He’s been a U.S. congressman, ambassador to the UN, secretary of energy and currently the governor of New Mexico. In other words, a career politician whose biggest jobs have been appointments (sorta like Papa Bush). I never find Richardson very articulate or inspiring in the debates. He bumbles his way through and always comes off as pretty forgettable. He seems like a decent guy, who ultimately should best stay put in New Mexico or snap up the next appointment that comes his way. He’s a Democrat foot soldier, not a commander-in-chief.


North Division—Mitt Romney
Handsome, rich, articulate enough. With a fairly reliable persona as a conservative. He could certainly run on the national ticket that way. But I don’t know how he’s gonna run the gauntlet between Huckabee and Giuliani, unless one of them drops out, which would make positioning himself a lot easier. He looks strong on paper—a viable Republican candidate. But he needs to step up and define himself more. If he had great ideas, no one would care that he’s a Mormon. But if he remains bland, then the religion issue looks like another strike against. (We don’t mind our cultists if it looks like they can lead us to the Promised Land.)

East Division—Rudy Giuliani
He condones gay marriage and abortion. So how can he run the distance as a Republican? Well, he might, if only because his Democratic opponent will share those views and they then become a wash. Giuliani’s had some weird issues besetting his campaign, which deal with judgment. Yet he certainly has an impressive mind where big-picture issues are concerned, and he seems in charge of his presidential persona. Yet he’s on his third wife. Now, I don’t judge a guy for that, and sometimes it just takes a while to get that sort of thing right. But it’s an atypical profile for any presidential candidate, and there are probably some voters who think it “means something.” Lucky in politics, unlucky in love? It sure is weird to see a former mayor of New York City over in the Republican camp, that’s for certain. I think he’s headed for trouble in the primaries. That said, he still seems to be a pretty tough guy. He’s highly intelligent, but the last two presidential elections have shown us where that gets you.

South Division—Mike Huckabee
Welcome, Mr. Happy. It’s all smiles for Huckabee, who’s come out of nowhere to make his mark in presidential politics. He has impressed me as a very controlled speaker who is articulate on some issues. He’s also an ordained Baptist minister. Now, the last Baptist we had in the White House was, like Huckabee, also a governor of Arkansas, Bill Clinton. And before that, we had a Baptist in Jimmy Carter. So I’ll let you make up your own mind on whether that means anything. I just don’t know about Huckabee. If it walks like an elephant, then I guess it must be a Republican candidate. He’s made inroads because he seems so right-wing and the supposedly rabid Christian right responds to him. Is that a good thing or something to be suspicious about? (It’s killing Mitt Romney, that’s for sure.) Huckabee smiles a lot. He’s almost robotically perfect. Clinton played the saxophone. Huckabee plays bass guitar. A bassist in the White House?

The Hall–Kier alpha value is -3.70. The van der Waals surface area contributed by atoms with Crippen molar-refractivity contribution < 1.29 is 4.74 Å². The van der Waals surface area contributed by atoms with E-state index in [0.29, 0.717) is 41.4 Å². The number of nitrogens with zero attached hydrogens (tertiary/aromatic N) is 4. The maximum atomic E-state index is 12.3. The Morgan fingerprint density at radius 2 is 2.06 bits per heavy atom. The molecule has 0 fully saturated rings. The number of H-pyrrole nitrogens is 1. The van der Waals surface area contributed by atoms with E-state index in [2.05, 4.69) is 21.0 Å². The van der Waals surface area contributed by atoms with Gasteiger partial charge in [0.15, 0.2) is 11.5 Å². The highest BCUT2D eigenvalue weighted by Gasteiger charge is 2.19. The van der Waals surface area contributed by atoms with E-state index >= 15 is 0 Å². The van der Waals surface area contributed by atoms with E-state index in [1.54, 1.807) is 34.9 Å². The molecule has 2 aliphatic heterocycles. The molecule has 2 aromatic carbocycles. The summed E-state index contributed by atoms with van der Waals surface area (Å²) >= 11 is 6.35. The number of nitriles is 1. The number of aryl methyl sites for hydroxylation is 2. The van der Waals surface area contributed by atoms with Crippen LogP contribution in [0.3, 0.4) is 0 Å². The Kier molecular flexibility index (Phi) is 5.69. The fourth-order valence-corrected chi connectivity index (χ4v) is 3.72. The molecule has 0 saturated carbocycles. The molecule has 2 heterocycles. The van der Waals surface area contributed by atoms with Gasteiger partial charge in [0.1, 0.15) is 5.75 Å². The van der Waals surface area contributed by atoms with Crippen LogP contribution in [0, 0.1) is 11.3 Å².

West Division—John McCain
If there’s one Republican candidate who seems to have all the game necessary to win in ‘08, it’s the senator from Arizona. A respected and experienced politician on the national stage, a war hero, a generally strong conservative whose pedigree is tempered with moderate nuance, a sincere speaker, a man of compassion. Why he’s not the runaway frontrunner, though, is a bit of a mystery. He’s 71, which doesn’t help, but it’s unclear whether that’s hurting him much. He appears robust and when you say the words “President McCain,” it has a nice probable ring to it. Whoever is next in the Oval Office has to deal with the infernal Bush War, and McCain inspires confidence in this area. So, why hasn’t his candidacy caught fire?

Wild Card—Fred Thompson
Did Thompson join the race just to say he did? He seems awfully phlegmatic for a guy with huge national recognition and strong party affiliations. He finally looked feisty at that recent travesty of a debate in Iowa. Thompson has some real experience in the Senate and government and a legit conservative pedigree, but he seems sluggish out of the box. Maybe he can emerge out of the pack like some longshot thoroughbred. The problem with that, though, is that his Daily Racing Form numbers say he ought to be a favorite. It doesn’t seem like he wants it much. If he waits till the last furlong it could be too late.

Wild Card—Ron Paul
Full disclosure: I am an admirer of the ideas of Ron Paul. He is the only candidate anywhere with an actual philosophy. He appears to be a man with a tremendous amount of faith in the American system, and his devotion to constitutional principles is fresh and exciting (which kind of makes you wonder which principles have been guiding us up till now). Paul is doggedly consistent in his beliefs, and that’s cool. Whether he’d be flexible enough to run a White House, cajole or strong-arm Congress, and develop the right political allies as president is a concern. Don’t, however, be swayed by the pundits or the reps from the opposing campaigns, who like to talk about Paul’s candidacy as a mere Internet dalliance propped up by teenagers and crackpots. They say that for only one reason: because they’re aware that Paul is developing a unique and serious voting base, one that they most likely can’t get their hands on. Make it clear: Paul didn’t use the Internet to launch his campaign. He was already running when devotees started to use the Internet to spread his message. Fred Thompson should have such an inspired fan base.